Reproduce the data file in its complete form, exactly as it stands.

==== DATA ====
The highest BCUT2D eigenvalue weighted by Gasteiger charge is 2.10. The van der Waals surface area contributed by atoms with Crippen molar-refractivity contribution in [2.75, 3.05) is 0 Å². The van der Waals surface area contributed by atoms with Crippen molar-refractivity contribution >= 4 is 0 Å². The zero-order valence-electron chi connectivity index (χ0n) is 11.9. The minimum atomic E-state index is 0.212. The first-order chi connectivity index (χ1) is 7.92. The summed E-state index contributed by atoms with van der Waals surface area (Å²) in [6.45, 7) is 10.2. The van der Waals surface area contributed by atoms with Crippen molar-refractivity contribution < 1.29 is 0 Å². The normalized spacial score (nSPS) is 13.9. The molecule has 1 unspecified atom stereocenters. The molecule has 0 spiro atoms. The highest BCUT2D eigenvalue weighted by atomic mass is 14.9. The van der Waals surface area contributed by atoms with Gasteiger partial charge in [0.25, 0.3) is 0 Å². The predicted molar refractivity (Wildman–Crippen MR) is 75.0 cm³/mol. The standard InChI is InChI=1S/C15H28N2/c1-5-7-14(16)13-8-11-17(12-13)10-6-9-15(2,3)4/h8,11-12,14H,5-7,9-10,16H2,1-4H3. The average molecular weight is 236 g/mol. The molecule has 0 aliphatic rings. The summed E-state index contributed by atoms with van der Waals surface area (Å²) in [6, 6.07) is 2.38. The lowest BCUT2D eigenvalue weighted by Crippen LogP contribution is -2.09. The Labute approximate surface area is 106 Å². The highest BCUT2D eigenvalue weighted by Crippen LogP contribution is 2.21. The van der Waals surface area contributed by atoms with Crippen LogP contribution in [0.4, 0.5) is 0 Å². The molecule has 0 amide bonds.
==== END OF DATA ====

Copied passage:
The highest BCUT2D eigenvalue weighted by Gasteiger charge is 2.10. The van der Waals surface area contributed by atoms with Crippen molar-refractivity contribution in [2.75, 3.05) is 0 Å². The van der Waals surface area contributed by atoms with Crippen molar-refractivity contribution >= 4 is 0 Å². The zero-order valence-electron chi connectivity index (χ0n) is 11.9. The minimum atomic E-state index is 0.212. The first-order chi connectivity index (χ1) is 7.92. The summed E-state index contributed by atoms with van der Waals surface area (Å²) in [6.45, 7) is 10.2. The van der Waals surface area contributed by atoms with Crippen molar-refractivity contribution < 1.29 is 0 Å². The normalized spacial score (nSPS) is 13.9. The molecule has 1 unspecified atom stereocenters. The molecule has 0 spiro atoms. The highest BCUT2D eigenvalue weighted by atomic mass is 14.9. The van der Waals surface area contributed by atoms with Gasteiger partial charge in [0.25, 0.3) is 0 Å². The predicted molar refractivity (Wildman–Crippen MR) is 75.0 cm³/mol. The standard InChI is InChI=1S/C15H28N2/c1-5-7-14(16)13-8-11-17(12-13)10-6-9-15(2,3)4/h8,11-12,14H,5-7,9-10,16H2,1-4H3. The average molecular weight is 236 g/mol. The molecule has 0 aliphatic rings. The summed E-state index contributed by atoms with van der Waals surface area (Å²) in [6, 6.07) is 2.38. The lowest BCUT2D eigenvalue weighted by Crippen LogP contribution is -2.09. The Labute approximate surface area is 106 Å². The highest BCUT2D eigenvalue weighted by Crippen LogP contribution is 2.21. The van der Waals surface area contributed by atoms with Crippen LogP contribution in [0.4, 0.5) is 0 Å². The molecule has 0 amide bonds.